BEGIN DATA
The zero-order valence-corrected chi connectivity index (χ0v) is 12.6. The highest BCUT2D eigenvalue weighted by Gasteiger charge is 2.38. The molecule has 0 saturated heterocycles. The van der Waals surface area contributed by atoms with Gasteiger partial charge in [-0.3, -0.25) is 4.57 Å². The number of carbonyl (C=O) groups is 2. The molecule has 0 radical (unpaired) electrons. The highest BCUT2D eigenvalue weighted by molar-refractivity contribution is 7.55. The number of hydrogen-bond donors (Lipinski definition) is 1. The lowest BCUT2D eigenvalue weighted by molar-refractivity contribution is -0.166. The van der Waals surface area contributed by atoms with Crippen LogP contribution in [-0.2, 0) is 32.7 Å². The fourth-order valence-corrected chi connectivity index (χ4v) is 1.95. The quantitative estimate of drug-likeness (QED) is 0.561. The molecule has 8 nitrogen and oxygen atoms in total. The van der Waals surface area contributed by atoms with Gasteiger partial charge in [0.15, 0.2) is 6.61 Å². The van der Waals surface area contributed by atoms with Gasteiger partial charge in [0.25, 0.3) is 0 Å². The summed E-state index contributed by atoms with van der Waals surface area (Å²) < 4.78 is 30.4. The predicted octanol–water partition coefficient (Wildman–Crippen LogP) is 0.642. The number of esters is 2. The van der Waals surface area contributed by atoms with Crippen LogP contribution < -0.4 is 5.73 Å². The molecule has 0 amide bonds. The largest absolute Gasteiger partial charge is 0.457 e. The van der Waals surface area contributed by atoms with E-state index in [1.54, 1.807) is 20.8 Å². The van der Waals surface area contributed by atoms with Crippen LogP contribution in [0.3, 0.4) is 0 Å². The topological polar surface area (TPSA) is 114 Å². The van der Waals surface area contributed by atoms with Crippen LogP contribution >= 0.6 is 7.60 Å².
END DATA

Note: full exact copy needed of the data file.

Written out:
The zero-order valence-corrected chi connectivity index (χ0v) is 12.6. The highest BCUT2D eigenvalue weighted by Gasteiger charge is 2.38. The molecule has 0 saturated heterocycles. The van der Waals surface area contributed by atoms with Gasteiger partial charge in [-0.3, -0.25) is 4.57 Å². The number of carbonyl (C=O) groups is 2. The molecule has 0 radical (unpaired) electrons. The highest BCUT2D eigenvalue weighted by molar-refractivity contribution is 7.55. The number of hydrogen-bond donors (Lipinski definition) is 1. The lowest BCUT2D eigenvalue weighted by molar-refractivity contribution is -0.166. The van der Waals surface area contributed by atoms with Crippen LogP contribution in [-0.2, 0) is 32.7 Å². The fourth-order valence-corrected chi connectivity index (χ4v) is 1.95. The quantitative estimate of drug-likeness (QED) is 0.561. The molecule has 8 nitrogen and oxygen atoms in total. The van der Waals surface area contributed by atoms with Gasteiger partial charge in [0.15, 0.2) is 6.61 Å². The van der Waals surface area contributed by atoms with Gasteiger partial charge in [0.25, 0.3) is 0 Å². The summed E-state index contributed by atoms with van der Waals surface area (Å²) < 4.78 is 30.4. The predicted octanol–water partition coefficient (Wildman–Crippen LogP) is 0.642. The number of esters is 2. The van der Waals surface area contributed by atoms with Crippen LogP contribution < -0.4 is 5.73 Å². The molecule has 0 amide bonds. The largest absolute Gasteiger partial charge is 0.457 e. The van der Waals surface area contributed by atoms with E-state index in [1.54, 1.807) is 20.8 Å². The van der Waals surface area contributed by atoms with Crippen LogP contribution in [0.3, 0.4) is 0 Å². The topological polar surface area (TPSA) is 114 Å². The van der Waals surface area contributed by atoms with Crippen LogP contribution >= 0.6 is 7.60 Å².